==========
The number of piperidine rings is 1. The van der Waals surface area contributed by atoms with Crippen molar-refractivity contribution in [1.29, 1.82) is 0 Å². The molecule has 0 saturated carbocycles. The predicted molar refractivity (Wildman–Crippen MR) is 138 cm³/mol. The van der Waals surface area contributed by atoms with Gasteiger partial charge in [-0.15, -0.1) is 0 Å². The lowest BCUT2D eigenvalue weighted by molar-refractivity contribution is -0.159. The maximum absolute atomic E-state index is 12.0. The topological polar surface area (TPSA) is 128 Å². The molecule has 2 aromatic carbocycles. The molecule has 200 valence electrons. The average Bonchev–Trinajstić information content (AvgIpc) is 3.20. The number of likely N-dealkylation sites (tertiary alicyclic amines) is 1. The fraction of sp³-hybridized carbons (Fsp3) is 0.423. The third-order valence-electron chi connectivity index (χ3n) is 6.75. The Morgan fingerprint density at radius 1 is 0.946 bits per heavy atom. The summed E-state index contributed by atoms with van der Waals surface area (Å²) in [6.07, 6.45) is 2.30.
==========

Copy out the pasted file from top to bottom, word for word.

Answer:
The number of piperidine rings is 1. The van der Waals surface area contributed by atoms with Crippen molar-refractivity contribution in [1.29, 1.82) is 0 Å². The molecule has 0 saturated carbocycles. The predicted molar refractivity (Wildman–Crippen MR) is 138 cm³/mol. The van der Waals surface area contributed by atoms with Gasteiger partial charge in [-0.15, -0.1) is 0 Å². The lowest BCUT2D eigenvalue weighted by molar-refractivity contribution is -0.159. The maximum absolute atomic E-state index is 12.0. The topological polar surface area (TPSA) is 128 Å². The molecule has 2 aromatic carbocycles. The molecule has 200 valence electrons. The average Bonchev–Trinajstić information content (AvgIpc) is 3.20. The number of likely N-dealkylation sites (tertiary alicyclic amines) is 1. The fraction of sp³-hybridized carbons (Fsp3) is 0.423. The third-order valence-electron chi connectivity index (χ3n) is 6.75. The Morgan fingerprint density at radius 1 is 0.946 bits per heavy atom. The summed E-state index contributed by atoms with van der Waals surface area (Å²) in [6.07, 6.45) is 2.30.